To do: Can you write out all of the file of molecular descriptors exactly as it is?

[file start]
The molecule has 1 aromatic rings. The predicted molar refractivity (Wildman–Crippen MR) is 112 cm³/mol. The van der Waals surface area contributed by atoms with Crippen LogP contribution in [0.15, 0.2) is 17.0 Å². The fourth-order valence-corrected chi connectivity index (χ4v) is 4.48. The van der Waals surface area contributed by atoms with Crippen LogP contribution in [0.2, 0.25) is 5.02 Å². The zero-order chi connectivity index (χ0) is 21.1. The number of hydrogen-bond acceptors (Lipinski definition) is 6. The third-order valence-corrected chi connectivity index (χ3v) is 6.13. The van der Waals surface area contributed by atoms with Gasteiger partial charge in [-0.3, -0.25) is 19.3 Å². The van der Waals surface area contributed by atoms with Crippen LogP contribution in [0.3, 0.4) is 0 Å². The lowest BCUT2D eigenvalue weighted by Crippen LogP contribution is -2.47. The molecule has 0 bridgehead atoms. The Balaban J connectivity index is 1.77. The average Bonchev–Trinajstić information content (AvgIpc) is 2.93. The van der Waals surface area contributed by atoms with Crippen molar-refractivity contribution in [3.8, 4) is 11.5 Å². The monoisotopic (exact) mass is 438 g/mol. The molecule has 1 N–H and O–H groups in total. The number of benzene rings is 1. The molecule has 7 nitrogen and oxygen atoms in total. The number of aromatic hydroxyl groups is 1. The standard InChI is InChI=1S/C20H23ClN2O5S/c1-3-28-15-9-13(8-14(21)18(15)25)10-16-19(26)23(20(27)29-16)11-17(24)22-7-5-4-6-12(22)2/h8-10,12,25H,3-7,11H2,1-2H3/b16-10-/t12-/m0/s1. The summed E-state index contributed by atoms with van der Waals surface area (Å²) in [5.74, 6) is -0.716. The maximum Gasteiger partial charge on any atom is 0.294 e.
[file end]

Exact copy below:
The molecule has 1 aromatic rings. The predicted molar refractivity (Wildman–Crippen MR) is 112 cm³/mol. The van der Waals surface area contributed by atoms with Crippen LogP contribution in [0.15, 0.2) is 17.0 Å². The fourth-order valence-corrected chi connectivity index (χ4v) is 4.48. The van der Waals surface area contributed by atoms with Crippen LogP contribution in [0.2, 0.25) is 5.02 Å². The zero-order chi connectivity index (χ0) is 21.1. The number of hydrogen-bond acceptors (Lipinski definition) is 6. The third-order valence-corrected chi connectivity index (χ3v) is 6.13. The van der Waals surface area contributed by atoms with Gasteiger partial charge in [-0.3, -0.25) is 19.3 Å². The van der Waals surface area contributed by atoms with Crippen LogP contribution in [0.3, 0.4) is 0 Å². The lowest BCUT2D eigenvalue weighted by Crippen LogP contribution is -2.47. The molecule has 0 bridgehead atoms. The Balaban J connectivity index is 1.77. The average Bonchev–Trinajstić information content (AvgIpc) is 2.93. The van der Waals surface area contributed by atoms with Crippen molar-refractivity contribution in [3.8, 4) is 11.5 Å². The monoisotopic (exact) mass is 438 g/mol. The molecule has 1 N–H and O–H groups in total. The number of benzene rings is 1. The molecule has 7 nitrogen and oxygen atoms in total. The number of aromatic hydroxyl groups is 1. The standard InChI is InChI=1S/C20H23ClN2O5S/c1-3-28-15-9-13(8-14(21)18(15)25)10-16-19(26)23(20(27)29-16)11-17(24)22-7-5-4-6-12(22)2/h8-10,12,25H,3-7,11H2,1-2H3/b16-10-/t12-/m0/s1. The summed E-state index contributed by atoms with van der Waals surface area (Å²) in [5.74, 6) is -0.716. The maximum Gasteiger partial charge on any atom is 0.294 e.